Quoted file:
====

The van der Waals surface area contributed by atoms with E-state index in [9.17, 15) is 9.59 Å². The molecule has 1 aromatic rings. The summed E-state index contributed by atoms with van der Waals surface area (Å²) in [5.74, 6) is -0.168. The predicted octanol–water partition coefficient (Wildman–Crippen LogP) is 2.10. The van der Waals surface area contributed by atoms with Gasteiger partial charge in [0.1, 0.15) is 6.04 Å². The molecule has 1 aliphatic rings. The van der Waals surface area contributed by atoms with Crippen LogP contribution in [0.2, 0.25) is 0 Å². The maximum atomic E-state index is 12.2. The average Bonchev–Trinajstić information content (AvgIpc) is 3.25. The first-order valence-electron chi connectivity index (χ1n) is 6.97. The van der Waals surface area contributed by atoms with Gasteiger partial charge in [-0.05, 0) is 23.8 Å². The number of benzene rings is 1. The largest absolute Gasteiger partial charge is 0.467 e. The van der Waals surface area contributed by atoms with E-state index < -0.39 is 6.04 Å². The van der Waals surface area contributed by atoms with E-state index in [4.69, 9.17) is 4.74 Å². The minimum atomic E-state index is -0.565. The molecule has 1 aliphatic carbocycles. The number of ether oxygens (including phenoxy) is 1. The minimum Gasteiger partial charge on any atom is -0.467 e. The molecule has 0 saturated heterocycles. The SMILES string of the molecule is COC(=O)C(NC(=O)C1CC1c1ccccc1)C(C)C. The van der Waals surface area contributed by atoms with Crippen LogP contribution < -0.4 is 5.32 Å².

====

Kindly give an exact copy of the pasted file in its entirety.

The van der Waals surface area contributed by atoms with E-state index in [9.17, 15) is 9.59 Å². The molecule has 1 aromatic rings. The summed E-state index contributed by atoms with van der Waals surface area (Å²) in [5.74, 6) is -0.168. The predicted octanol–water partition coefficient (Wildman–Crippen LogP) is 2.10. The van der Waals surface area contributed by atoms with Gasteiger partial charge in [0.1, 0.15) is 6.04 Å². The molecule has 1 aliphatic rings. The van der Waals surface area contributed by atoms with Crippen LogP contribution in [0.2, 0.25) is 0 Å². The maximum atomic E-state index is 12.2. The average Bonchev–Trinajstić information content (AvgIpc) is 3.25. The first-order valence-electron chi connectivity index (χ1n) is 6.97. The van der Waals surface area contributed by atoms with Gasteiger partial charge in [-0.05, 0) is 23.8 Å². The number of benzene rings is 1. The largest absolute Gasteiger partial charge is 0.467 e. The van der Waals surface area contributed by atoms with E-state index < -0.39 is 6.04 Å². The van der Waals surface area contributed by atoms with E-state index in [4.69, 9.17) is 4.74 Å². The minimum atomic E-state index is -0.565. The molecule has 1 aliphatic carbocycles. The number of ether oxygens (including phenoxy) is 1. The minimum Gasteiger partial charge on any atom is -0.467 e. The molecule has 0 saturated heterocycles. The SMILES string of the molecule is COC(=O)C(NC(=O)C1CC1c1ccccc1)C(C)C. The van der Waals surface area contributed by atoms with Crippen LogP contribution < -0.4 is 5.32 Å².